Earlier this week, a good friend of mine (aka She of the Glorious Cheekbones, or “Xiao,” for short) asked me to tell her about the ingredients in the Tatcha Radiant Deep Brightening Serum. I’m no skincare expert, but I do end up doing a lot of skincare research just for interest’s sake, so I thought I’d share the breakdown with all of you, too.
To start off, here’s the full ingredients list:
Water, Glycerine, Propanediol, Alcohol, Cyclopentasiloxane, Squalane (Olive Extract), Isocetyl Stearate, Inositol (Rice Bran), Phenoxyethanol, Oryza Stavia Germ Oil (Rice Bran), Polyglyceryl-2 Triisostearate, Polyglyceryl-10 Isostearate, Ethylhexylglycerine, Glyceryl Stearate, Behenyl Alcohol, Sericin (Silk), Arginine, Carbomer, Xanthan Gum, Biosaccharide Gum-1, Sodium Hyaluronate, Zizyphus Extract (Jujuba Fruit), Glycyrrhiza Glabra Root Extract (Licorice Root), Scutellaria Baicalensis Root Extract (Baical Skullcap), Ctearyl Alcohol, Sodium Lauroyl Lactylate, Sorbitan Stearate, Caprylic/Capric Triglyceride, Hydrogenated Lecithin, Red Algae Extract, Camellia Sinesis Leaf Extract (Green Tea), Fragrance.
[Italicized ingredients are of natural origin.]
What you need to know about ingredients lists
As I’m sure you all know, the FDA dictates that all ingredients be listed in order of predominance, with the notable exclusion of:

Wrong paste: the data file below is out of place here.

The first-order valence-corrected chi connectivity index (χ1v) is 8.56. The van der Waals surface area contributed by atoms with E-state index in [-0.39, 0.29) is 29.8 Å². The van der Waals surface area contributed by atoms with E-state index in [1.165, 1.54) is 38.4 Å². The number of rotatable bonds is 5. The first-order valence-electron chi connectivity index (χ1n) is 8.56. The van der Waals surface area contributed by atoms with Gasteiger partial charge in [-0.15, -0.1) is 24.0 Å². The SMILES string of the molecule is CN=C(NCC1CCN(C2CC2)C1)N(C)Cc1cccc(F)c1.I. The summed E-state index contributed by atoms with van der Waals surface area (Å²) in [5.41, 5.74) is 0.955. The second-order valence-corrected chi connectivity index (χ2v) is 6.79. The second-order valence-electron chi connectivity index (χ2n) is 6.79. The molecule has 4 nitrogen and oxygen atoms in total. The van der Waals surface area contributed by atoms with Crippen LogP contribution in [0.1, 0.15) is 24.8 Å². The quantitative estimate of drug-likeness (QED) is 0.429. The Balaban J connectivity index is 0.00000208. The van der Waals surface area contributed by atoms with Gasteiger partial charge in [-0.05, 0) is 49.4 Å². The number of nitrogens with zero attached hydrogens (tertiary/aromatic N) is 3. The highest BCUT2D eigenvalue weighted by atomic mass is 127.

a) Any ingredients that are also drugs (eg. chemical sunscreens), which are listed first;
b) Colour additives, which can be listed at the end in any order;
c) “Trade secrets,” which can be listed as simply “and other ingredients,” and finally;
d) Any ingredient making up less than 1% of the finished product, which can be listed in any order amongst themselves.
Because of this, I’m going to focus on the first handful of ingredients, and touch on the rest only briefly — just in case you were wondering why I haven’t broken down all 32 ingredients for you!
Okay, this one’s obvious. Most skincare products do start out with water (aqua/eau, whatever you care to call it); starting out your product with water doesn’t make it a “cheap dilution.” Dilution? Well, yes, but it’s always nice not to burn your skin off with overly-concentrated ingredients!
Remember, when it comes to skincare, more isn’t always better. It’s all about a balance: you don’t want a product that’s too diluted, but you don’t want one that’s too concentrated, either.
Another common ingredient. My worry with glycerine is always that, while a good, cost-effective humectant (think of humectants as skin conditioning agents for locking in moisture), it can give a suffocating, sticky finish if you use too much — which I definitely find is the case with this serum. (I’d recommend starting off with just two or three small drops for your entire face if you want a soft finish, rather than a sticky one.)
Effective or not, I’m a little disappointed to see so much glycerine in a product that retails for $150 a bottle, to be honest — it’s hard to fork over that much when you know the largest components of a product are dirt-cheap!
Um, this is awkward. 1,2- or 1,3-propanediol? Anyhow; this is probably around as a humectant and/or viscosity-controlling agent; group it in as “supporting character” rather than “story arc.” There have been some concerns raised over this one with regards to skin irritation, so do keep an eye out for any unusual redness or sensitivity, especially in your eye area.